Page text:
Frustrated by the lack of communication from Target surrounding the breach, at least one bank decided to take matters into their own hands. As reported by security expert Brian Krebs, a New England bank was able to “buy back” stolen credit cards from a black market card shop. Hackers use black market card shops to sell stolen credit card information. By purchasing the cards online, the bank was able to confirm that the recent Target security breach did not include the three digit security code printed on the backs of cards, known as the CVV, CSC, or CVD numbers. This is an important fact because those numbers are usually required by most online merchants. In addition, the bank confirmed that nearly all of the stolen credit card numbers had been used by customers to make purchases at Target stores around the country between November 27 and December 15. This may not seem like an important fact, especially when Target’s press release indicated as much, but hacking victims are often unable to confirm exactly which cards were compromised because published estimates usually encompass all of the cards that were potentially exposed. Moreover, if the stolen data was password protected or encrypted, there is a chance that the information may not be compromised, at least until the thieves break through those protections. By confirming that the credit card numbers were available on the black market, the bank was able make a more informed decision about whether to reissue the cards.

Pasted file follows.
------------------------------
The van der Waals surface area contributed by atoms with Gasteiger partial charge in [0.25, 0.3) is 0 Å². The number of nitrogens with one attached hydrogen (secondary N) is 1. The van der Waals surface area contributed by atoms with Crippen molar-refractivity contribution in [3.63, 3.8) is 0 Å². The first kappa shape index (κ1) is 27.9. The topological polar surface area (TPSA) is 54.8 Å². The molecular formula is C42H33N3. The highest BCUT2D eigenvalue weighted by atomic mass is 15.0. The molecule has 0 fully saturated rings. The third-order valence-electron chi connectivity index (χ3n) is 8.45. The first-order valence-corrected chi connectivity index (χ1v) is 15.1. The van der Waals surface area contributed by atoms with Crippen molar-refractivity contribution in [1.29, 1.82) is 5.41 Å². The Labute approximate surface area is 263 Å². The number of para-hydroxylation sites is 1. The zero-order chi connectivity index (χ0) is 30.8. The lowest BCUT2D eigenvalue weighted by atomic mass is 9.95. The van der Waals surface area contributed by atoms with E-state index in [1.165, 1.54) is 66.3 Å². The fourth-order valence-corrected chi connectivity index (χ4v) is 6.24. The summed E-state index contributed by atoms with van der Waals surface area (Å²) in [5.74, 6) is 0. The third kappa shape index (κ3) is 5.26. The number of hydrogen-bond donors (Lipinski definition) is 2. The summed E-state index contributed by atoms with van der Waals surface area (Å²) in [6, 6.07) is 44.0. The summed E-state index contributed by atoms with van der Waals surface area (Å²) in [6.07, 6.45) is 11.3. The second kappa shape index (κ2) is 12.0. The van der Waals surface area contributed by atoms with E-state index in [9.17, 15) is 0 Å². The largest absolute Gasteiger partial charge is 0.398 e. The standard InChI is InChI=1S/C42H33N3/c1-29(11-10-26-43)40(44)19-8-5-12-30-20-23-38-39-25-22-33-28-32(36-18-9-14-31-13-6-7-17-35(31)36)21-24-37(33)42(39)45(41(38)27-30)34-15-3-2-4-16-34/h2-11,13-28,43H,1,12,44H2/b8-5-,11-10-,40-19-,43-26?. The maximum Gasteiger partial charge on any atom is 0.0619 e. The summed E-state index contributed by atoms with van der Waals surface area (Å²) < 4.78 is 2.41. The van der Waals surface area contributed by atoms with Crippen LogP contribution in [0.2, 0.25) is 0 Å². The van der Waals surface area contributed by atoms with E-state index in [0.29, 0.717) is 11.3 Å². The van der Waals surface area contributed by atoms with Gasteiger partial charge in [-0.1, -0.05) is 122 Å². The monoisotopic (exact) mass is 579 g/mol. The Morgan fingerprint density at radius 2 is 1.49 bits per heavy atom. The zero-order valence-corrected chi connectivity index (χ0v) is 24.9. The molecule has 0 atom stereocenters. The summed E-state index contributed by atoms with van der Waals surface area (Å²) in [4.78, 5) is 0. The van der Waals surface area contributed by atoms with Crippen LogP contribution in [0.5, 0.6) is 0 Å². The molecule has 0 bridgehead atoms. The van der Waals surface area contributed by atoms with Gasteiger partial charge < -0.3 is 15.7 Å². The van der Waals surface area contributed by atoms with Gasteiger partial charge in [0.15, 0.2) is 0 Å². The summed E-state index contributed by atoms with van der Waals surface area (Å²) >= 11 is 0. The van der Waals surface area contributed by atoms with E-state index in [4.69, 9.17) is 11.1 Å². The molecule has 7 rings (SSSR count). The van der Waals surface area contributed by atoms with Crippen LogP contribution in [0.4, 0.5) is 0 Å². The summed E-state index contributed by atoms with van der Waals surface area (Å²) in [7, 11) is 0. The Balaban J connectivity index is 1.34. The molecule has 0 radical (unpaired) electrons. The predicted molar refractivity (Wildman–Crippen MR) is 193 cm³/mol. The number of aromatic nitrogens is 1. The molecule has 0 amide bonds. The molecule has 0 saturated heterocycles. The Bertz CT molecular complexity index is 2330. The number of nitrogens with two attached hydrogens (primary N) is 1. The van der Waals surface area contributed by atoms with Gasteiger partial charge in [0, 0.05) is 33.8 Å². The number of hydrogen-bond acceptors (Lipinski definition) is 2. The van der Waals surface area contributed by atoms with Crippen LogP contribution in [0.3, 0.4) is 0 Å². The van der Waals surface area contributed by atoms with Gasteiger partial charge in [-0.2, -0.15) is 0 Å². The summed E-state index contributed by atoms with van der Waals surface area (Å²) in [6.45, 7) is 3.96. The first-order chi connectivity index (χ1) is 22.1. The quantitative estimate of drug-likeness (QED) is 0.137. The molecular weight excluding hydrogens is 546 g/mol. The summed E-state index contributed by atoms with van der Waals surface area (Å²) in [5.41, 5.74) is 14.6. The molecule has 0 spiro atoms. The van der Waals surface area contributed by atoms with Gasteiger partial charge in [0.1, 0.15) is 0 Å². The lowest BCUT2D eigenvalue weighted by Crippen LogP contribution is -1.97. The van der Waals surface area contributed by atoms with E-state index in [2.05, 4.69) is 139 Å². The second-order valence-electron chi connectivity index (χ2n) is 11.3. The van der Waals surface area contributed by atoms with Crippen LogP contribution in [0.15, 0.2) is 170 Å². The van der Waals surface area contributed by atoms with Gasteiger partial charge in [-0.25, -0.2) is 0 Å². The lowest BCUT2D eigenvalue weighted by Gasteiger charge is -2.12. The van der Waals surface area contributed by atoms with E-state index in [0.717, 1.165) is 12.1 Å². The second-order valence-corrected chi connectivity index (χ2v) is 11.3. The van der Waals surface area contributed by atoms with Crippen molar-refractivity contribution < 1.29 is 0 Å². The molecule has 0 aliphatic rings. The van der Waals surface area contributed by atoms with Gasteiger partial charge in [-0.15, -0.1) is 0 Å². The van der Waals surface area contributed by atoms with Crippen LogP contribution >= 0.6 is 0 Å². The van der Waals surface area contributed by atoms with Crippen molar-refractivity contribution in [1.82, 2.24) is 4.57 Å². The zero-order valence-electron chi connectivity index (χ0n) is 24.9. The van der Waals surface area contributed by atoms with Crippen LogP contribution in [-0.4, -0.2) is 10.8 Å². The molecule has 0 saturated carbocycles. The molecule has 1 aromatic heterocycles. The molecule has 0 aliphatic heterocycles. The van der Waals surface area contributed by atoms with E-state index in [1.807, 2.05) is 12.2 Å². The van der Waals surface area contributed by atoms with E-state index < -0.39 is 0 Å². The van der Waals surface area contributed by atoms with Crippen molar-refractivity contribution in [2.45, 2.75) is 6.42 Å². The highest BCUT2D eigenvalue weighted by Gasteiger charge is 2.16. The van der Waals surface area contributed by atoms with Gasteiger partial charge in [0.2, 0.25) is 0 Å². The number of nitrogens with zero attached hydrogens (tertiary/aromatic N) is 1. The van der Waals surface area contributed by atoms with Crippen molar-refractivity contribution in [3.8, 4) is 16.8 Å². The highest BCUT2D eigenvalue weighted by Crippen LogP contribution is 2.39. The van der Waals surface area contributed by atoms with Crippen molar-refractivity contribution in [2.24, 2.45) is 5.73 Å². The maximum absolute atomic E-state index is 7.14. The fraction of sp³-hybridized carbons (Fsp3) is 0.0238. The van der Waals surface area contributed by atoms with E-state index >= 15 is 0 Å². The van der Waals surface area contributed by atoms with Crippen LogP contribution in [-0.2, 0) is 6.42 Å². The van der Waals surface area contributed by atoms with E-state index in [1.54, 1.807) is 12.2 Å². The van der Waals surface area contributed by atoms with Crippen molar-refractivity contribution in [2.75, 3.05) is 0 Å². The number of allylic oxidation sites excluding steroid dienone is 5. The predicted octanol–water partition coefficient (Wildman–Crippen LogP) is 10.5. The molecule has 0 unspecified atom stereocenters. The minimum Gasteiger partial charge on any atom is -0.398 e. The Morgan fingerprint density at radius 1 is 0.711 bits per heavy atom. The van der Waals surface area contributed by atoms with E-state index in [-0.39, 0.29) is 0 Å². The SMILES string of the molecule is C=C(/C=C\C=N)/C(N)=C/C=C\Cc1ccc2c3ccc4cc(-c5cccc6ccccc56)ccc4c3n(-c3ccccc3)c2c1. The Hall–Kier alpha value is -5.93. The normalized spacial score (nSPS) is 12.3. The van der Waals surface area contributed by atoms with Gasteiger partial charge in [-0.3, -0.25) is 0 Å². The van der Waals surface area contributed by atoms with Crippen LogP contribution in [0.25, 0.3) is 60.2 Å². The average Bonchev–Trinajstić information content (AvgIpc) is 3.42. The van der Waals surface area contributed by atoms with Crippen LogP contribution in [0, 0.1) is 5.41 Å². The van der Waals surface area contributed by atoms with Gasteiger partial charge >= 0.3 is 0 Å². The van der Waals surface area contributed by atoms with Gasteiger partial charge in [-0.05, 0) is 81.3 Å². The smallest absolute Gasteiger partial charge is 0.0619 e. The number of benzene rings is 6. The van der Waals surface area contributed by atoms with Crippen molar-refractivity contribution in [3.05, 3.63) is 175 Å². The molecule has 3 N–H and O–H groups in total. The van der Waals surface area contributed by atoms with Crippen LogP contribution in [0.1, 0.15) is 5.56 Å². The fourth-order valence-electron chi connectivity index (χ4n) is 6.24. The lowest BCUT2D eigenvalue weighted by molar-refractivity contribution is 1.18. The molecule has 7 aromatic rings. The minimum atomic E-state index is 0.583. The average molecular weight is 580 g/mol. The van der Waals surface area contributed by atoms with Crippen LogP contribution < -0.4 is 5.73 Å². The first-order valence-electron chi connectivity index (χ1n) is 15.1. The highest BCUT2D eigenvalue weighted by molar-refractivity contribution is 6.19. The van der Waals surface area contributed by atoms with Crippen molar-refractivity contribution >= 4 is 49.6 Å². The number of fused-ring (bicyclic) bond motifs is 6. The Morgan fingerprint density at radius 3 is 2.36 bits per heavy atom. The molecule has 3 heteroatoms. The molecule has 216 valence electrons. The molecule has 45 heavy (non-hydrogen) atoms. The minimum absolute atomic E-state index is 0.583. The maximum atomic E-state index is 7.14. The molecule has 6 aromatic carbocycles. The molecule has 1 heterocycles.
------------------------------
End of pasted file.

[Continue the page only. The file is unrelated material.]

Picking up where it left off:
Another interesting facet of the Target breach is the number of third-party companies that are proactively notifying customers. State and federal breach notification statutes require Target to notify those affected by the breach. But that has not stopped PayPal from sending an email to its users nor prevented personal finance website Mint.com from notifying its users, albeit in an unusual way. If you are not familiar with Mint.com, it is a website that allows individuals to upload banking and credit card information, generally used for managing finances. Using that information, Mint.com identified individuals who used a credit or debit card at Target in the last 30 days and proactively notified them of the Target’s security breach, encouraging them to be on the lookout for potential fraud. To my knowledge, this is the first time a third-party has used customer data to notify individuals of a potential breach. It would be interesting to see if Mint.com continues this practice with future breaches.